Reminiscent of how the day started, the rain is now falling and the tent is being shaken by the wind. But, at least we are all snug inside.

Sent using BlackBerry® from Orange


  1. Sounds awful. I hate ticks and ants even worse. The joys of the outdoors.
    Glad you found the energy to write it up.
    Hope tomorrow is better.

  2. Ticks!! Aaaaargh!!

    Cue acute paranoia

  3. There must be a use for em. Try a nourishing Tick Broth?

  4. I know I've been 'treated' to a protein en-hanced chilli before on my first wild camp just south-east of Badachro, near Gairloch, courtesy of my Trusty Sidekick. He cooked outside in clouds of midgies and I 'organised' the inside of the tent. Well deserved, in his opinion and he didn't tell me until after I'd eaten. Nice. I suppose you wouldn't need so many ticks for the amount of protein?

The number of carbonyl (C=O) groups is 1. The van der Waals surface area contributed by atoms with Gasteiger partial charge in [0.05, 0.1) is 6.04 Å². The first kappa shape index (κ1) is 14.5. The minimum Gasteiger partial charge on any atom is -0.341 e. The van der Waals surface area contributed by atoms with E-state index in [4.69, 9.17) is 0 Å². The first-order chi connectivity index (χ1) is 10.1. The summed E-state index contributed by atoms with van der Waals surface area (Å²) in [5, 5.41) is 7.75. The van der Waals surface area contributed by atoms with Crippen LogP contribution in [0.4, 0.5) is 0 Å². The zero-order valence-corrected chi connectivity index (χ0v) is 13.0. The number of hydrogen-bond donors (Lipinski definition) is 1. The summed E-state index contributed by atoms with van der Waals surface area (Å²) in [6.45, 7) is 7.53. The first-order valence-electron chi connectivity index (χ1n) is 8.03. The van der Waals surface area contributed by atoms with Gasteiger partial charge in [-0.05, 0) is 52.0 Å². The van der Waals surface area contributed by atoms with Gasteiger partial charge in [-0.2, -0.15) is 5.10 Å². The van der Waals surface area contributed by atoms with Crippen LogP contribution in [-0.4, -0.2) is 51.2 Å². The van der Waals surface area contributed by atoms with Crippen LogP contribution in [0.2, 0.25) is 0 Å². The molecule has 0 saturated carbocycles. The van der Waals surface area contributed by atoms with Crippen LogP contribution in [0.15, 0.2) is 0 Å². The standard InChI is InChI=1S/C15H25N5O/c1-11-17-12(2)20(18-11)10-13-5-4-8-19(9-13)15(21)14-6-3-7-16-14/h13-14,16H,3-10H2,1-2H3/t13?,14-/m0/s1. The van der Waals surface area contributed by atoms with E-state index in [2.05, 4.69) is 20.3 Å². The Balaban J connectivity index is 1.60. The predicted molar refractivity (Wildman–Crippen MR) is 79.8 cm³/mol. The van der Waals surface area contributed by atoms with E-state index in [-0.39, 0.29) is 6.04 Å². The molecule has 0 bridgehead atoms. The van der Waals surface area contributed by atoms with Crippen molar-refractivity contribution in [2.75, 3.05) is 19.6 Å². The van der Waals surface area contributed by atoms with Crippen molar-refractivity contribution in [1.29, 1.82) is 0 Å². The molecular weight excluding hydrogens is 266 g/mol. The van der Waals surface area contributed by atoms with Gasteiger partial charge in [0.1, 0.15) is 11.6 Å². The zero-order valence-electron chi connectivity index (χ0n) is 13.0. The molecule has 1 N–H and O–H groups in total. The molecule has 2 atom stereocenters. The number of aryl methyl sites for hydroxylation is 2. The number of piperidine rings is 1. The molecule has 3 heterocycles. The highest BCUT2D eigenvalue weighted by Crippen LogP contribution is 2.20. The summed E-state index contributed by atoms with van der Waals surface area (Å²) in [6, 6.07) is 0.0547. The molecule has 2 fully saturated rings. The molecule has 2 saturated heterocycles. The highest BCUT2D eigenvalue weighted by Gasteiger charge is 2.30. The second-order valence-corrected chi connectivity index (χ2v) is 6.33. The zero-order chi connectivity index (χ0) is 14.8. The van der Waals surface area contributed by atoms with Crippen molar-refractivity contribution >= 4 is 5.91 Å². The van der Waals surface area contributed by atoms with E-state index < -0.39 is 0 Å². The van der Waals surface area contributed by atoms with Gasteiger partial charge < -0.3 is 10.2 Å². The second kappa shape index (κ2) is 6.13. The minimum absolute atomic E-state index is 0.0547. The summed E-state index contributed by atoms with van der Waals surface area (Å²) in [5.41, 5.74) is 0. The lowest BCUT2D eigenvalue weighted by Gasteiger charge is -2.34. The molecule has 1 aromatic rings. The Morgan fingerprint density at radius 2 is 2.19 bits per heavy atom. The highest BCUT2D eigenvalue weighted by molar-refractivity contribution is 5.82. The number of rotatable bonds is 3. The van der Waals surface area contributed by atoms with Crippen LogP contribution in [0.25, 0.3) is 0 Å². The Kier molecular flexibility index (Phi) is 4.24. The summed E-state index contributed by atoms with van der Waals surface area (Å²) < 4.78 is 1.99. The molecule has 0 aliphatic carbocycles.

I do dread pitching on an ants nest. I can't think about the ticks, I'm not looking forward to tick checking in awkward places without the Trusty Sidekick. Mind you, it's a bit disconcerting now he needs his glasses, aswell as the magnifying glass...

  5. I am pleased you managed to find somewhere in the end although I have to say the story with the ants and ticks makes my skin Germany we are especially scared of ticks because of the limes disease,which most of them carry. The morale of the story-never go pitching tents around the Swabian alps.and thus thank god you are in Scotland! Maike